On July 23 and 24 of 1984, Ivan Illich, at the invitation of Arthur Johnson, PhD, President of the University of Maine, spoke at the Augusta and Orono campuses of the university. One of the major focuses of his discussions was water and its multidimensional nature as spiritual force, domestic necessity, and cleansing agent.
Following the presentation in Orono, Ivan and ten of his friends joined Robert and Anne Marie Quin and ten of their friends at the Vickers-Quin home at 72 West Broadway in Bangor. It was a joyous occasion with surf and turf (Maine lobsters and roast beef) as the entrées de jour. Conversation was high-spirited and congenial as two groups of newly-acquainted people shared their experiences and thoughtful insights in the light of Ivan's writings.
Ivan’s mastery of many languages is well known. It is also true that he was able to communicate on many levels within a language, on this particular evening, English. Some guests held doctorates in, e.g., Engineering, Philosophy, Theology and Education; some were farmers, teachers, gardeners and entrepreneurs. One was Father D. Joseph Manship of Bangor, who was about to undertake a four-year program at the Jungian Institute in Zurich, Switzerland. Ivan was able to converse easily with every person at the table and to create an atmosphere of conviviality and friendliness throughout the three-hour meal.
What sheer delight to have hosted such an extraordinary person, one who had been influencing my thoughts, graduate studies and teaching for the previous eleven years, and who would, through his writings, continue to have great impact on my work during the following decades, including now.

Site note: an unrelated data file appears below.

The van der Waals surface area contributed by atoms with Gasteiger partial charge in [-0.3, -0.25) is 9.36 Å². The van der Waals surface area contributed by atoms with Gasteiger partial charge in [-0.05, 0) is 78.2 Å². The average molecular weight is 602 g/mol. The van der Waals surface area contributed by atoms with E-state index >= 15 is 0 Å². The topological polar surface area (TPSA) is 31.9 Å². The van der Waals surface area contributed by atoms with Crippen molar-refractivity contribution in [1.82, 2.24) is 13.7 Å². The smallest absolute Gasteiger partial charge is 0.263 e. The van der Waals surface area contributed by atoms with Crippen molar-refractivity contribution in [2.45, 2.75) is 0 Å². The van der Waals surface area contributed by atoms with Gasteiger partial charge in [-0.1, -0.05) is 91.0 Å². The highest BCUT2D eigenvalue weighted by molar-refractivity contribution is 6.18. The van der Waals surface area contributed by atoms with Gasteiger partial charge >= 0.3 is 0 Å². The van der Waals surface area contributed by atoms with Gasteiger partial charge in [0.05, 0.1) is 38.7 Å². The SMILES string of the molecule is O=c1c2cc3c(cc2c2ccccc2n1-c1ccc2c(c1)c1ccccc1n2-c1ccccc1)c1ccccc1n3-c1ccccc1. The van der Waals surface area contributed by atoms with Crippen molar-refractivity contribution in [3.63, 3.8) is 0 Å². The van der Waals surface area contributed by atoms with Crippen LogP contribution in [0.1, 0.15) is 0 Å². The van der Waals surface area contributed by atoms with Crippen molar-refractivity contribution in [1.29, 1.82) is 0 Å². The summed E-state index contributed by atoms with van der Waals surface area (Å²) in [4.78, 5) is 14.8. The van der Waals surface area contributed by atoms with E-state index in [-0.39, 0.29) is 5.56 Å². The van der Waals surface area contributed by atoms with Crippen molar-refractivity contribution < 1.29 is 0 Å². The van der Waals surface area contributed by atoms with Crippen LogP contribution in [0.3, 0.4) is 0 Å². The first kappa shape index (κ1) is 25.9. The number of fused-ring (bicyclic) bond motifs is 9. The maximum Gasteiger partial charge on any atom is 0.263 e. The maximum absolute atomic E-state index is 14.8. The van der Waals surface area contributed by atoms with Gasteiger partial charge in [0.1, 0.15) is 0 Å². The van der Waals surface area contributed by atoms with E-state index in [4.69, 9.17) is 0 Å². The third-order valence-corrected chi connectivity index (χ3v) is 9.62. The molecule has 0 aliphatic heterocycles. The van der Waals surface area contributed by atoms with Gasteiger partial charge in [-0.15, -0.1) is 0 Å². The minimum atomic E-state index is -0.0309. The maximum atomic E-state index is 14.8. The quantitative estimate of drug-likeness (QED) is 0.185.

The following day, Ivan traveled to Chicago where he addressed pre-medical students and medical school faculty at several Chicago universities; one of these students was our son, Christopher, who was then a pre-med student, majoring in Anthropology at the University of Notre Dame. Chris called that night to discuss with me the abstract nature of the human body, which Ivan had introduced during the Chicago seminars.
Oh, happy memory!!
Last year, we wrote briefly about Illich's visit to Maine.
Anyone with a memory of Ivan Illich, or of encountering or engaging with his work, is hereby invited to post a comment on this site, or even to write it up more formally for publication here. We've always thought that an oral history of Illich, who was, after all, such a remarkable person, would be an excellent idea, though we also tend to think he would have preferred to be remembered not for his personality and certainly not for his celebrity but for his work. The time is now, of course, to collect memories and observations, while the people who knew Illich best are still with us. What do you think?